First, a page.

• Taiwan: ABCDE Plan
    • 1999: implementation of the Industrial Automation and Electronic Business Program (iAeB Program) under the Ministry of Economic Affairs (MOEA)
    • Aim: help companies in the information industry to establish electronic supply chain systems, as well as to encourage thousands of Taiwanese small and medium enterprises (SMEs) to acquire the basic capabilities needed for business-to-business (B2B) e-commerce.
    • 2001: implementation of Projects C, D and E, building on existing electronic supply chain system as the foundation for further integration of money flow, materials flow and R&D and design
    • Aim: to provide companies in all segments of the supply chain with e-services for cash flow, delivery system and uniform engineering collaboration, and to strengthen their logistics management capability.  
  • Hong Kong: DTTN
    • The Digital Trade and Transportation network is an initiative by the HK government and electronic trade services provider Tradelink (42% government-owned) to help smooth trade flows
    • DTTN seeks to provide a shared electronic infrastructure to enable the exploration, development, and delivery of innovative value-added services to improve competitiveness in trade and logistics
    • DTTN will facilitate 10 major processes, from creating sales/purchase contracts and insurance to arrangement/execution of transporation and submission of trade declarations and other licenses.
  • Asia: Pan Asia e-Commerce Alliance
    • Aim: Create a regional electronic trade infrastructure for secure e-commerce between traders in PAA member countries or economies which include Hong Kong, Taiwan, Japan, Korea, China, Singapore, Malaysia and Macau. Thailand and Indonesia send observers and are potential members.
    • Activities include
      • creation of a Secure Cross Border Transaction Service, with a set of electronic trade documents
      • Pan-Asian Trade Portal
    • PAA members use PKI (Public Key Infrastructure) for e-commerce security, and are using digital certificates issued by Certificate Authorities under a mutual recognition scheme operated under PAA.
    • Current PAA cross-border electronic trade chains are claimed to provide cost savings of 40% or more compared with manual methods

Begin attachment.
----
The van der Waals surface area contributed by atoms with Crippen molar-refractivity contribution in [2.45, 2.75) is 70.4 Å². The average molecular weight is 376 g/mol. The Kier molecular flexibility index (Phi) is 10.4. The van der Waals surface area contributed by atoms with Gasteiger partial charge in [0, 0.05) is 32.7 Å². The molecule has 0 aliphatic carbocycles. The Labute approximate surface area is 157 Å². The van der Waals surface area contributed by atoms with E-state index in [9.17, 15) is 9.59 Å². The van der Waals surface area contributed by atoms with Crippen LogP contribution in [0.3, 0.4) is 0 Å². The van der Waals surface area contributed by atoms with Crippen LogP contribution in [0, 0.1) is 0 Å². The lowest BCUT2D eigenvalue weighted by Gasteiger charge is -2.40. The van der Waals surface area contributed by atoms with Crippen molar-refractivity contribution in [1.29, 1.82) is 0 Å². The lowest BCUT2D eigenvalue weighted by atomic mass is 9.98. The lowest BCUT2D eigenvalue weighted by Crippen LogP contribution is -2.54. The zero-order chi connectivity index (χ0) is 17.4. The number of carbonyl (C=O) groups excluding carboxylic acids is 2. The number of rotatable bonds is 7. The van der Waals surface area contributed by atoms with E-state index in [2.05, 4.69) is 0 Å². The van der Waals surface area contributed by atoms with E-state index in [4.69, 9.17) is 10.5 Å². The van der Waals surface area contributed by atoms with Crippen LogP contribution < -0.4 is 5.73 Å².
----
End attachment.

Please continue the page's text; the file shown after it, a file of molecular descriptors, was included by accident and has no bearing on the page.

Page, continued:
• Singapore: Trade-net
    • Nationwide electronic trade documentation system that approves permit applications almost instantaneously
    • Allows electronic submission of permit applications to multiple government bodies for processing of import, export, and transshipment documentation.
    • When an application is approved, a permit message will be returned electronically to the sender
    • Singapore's success in e-government, coupled with its citizens' acceptance of this program, demonstrates yet again their willingness to accept new technology
  • e-ASEAN Information Infrastructure
    • Establishment of e-ASEAN information infrastructure and growth of electronic commerce
    • ASEAN governments commit themselves to foster a favorable legal and policy environment for the development and use of Information and Communication technologies (ICT)
    • e-ASEAN aims for the liberalization of trade in products and services and the promotion of investments in the production of ICT products and in the provision of ICT services.
    • Establishment of a system of mutual recognition of digital signatures; secure electronic transactions, payments and settlements; protection of intellectual property rights arising from e-commerce; measures to promote personal data protection and consumer privacy; and dispute settlement mechanisms.
    • Aim: to reduce the digital divide between developed and developing nations
  • APEC E-Commerce Steering Committee
    • APEC member countries are working towards a cross-border paperless trading environment
    • Through the 1998 APEC Blueprint for Action on e-Commerce, member economies are committed to a goal of achieving “Paperless Trading,” where possible, by 2005 for developed economies and 2010 for developing economies.
    • Sixteen economies have now prepared Paperless Trading Individual Action Plans. These outline the steps APEC economies are taking to meet APEC's target to reduce or eliminate the requirement for paper documents needed for customs and other cross-border trade administration and other documents and messages relevant to international sea, air and land transport.
  • Trends in Global Trade
  • Trends in Global Trade Dictate the Use of e-Commerce Technology
    • Increased sourcing from lower cost regions
    • Decrease in use of Letters of Credit and increase in open account transactions as payment method